Android N: Introducing Picture-in-Picture for Android TV

Last week we saw the surprise release of the Developer Preview for Android N, which saw some exciting new additions for us to get our hands on! One of these features is known as Picture-in-Picture mode, which leverages the new multi-window APIs in Android N. Let’s take a look at this exciting new feature and how we can implement it into our Android TV applications!


To learn more about Picture-in-Picture I created a playground project to have a play with the new features. You can check this out for yourself here!


When speaking about Android TV, I previously mentioned how it would be great to allow users to continue exploring content whilst still consuming media, just like we can do on current set-top boxes. However, at DroidCon Bucharest over the weekend I was excited to be able to add some slides and talk about the new Picture-in-Picture feature that allows us to do this!

Before my flight back from the conference I had a couple of hours to kill, so I created a quick & minimal playground application to try out the Picture-in-Picture functionality. Let’s take a look at what I learnt from my experience.

Hold up! What is Picture-In-Picture?

Picture-in-Picture (PiP) allows you to display a pinned window in the corner of the screen, allowing the user to continue consuming media content from the original playback window instance whilst continuing to navigate around your application. Using this pinned window we can persist a viewing activity whilst another activity is browsed, allowing the user to remain immersed in the TV experience.

The PiP window is displayed at 240 x 135 dp in one of the screens corners and is always on top of all other content, the corner in which it is displayed is automatically decided by the system. There are several different cases where we could make use of this window:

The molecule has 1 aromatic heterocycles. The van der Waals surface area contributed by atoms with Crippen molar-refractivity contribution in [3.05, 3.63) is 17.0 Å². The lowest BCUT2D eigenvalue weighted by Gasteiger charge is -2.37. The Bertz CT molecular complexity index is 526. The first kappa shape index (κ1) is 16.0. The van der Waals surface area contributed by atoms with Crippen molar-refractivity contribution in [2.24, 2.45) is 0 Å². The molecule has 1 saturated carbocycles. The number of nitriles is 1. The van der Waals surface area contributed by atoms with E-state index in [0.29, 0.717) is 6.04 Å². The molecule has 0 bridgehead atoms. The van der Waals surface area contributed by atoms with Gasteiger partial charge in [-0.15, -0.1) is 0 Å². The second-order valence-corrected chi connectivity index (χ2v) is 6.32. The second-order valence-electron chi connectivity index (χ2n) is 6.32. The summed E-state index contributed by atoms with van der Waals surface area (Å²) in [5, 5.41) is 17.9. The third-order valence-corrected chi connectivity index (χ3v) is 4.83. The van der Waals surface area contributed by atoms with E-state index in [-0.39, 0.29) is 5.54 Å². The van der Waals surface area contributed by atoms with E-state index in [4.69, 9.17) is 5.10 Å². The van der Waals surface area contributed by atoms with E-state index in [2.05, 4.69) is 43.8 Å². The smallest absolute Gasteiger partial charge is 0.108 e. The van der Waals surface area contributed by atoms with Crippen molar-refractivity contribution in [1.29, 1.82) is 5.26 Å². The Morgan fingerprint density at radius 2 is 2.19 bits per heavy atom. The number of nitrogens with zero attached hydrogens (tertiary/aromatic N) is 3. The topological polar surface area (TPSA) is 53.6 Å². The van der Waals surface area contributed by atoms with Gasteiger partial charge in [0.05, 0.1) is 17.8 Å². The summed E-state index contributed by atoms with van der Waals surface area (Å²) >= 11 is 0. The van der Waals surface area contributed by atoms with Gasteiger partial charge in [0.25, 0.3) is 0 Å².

• The user may want to just browse around your application whilst they’re currently consuming media. For example, when the user navigates back from watching something we can continue to display the media being consumed whilst they continue using the app as normal.

  • The user may be coming to the end of the current content they’re watching, so we’d want to display some relevant information whilst the content finishes. For example, during the credits of the current TV episode being watched we could use the main screen to display information about the next episode in the series whilst the finishing episode continues to play in the PiP window.

  • The user may wish to queue up additional content, so that they continue consuming media seamlessly once the current item has finished. Here, we could use the Main Window to display cards of additional content that the user can add to their ‘Up Next’ queue to be consumed after the current item finishes.

I think these are situations where the PiP window acts as a great addition to the leanback library, allowing us to provide a more productive, focused and frictionless experience to the user.

Enough talking! How can I implement it?

Well, thanks to the leanback library, implementing Picture-in-Picture into our applications is a fairly simple process – there’s only several steps we need to take to allow us to display PiP-windows to our users!

Declare Picture-in-Picture support for the activity

To begin with, we must add some new attributes to our activity declarations that we wish to allow support for picture-in-picture. We can do this like so:

https://gist.github.com/hitherejoe/da218bce83caabfe5e6e

  • resizeableActivity – This attribute allows us to enable/disable multi-window support for our activities. When true, our activity can be launched in split-screen / freeform modes. When false (default), the activity will be launched in full screen.
  • supportsPictureInPicture – Declares whether or not the activity supports Picture-in-Picture mode.
  • configChanges – We use this attribute to let the system know we’re taking care of these changes ourselves. If we don’t do this for Picture-in-Picture windows then our activity will be recreated when PiP transitions take place.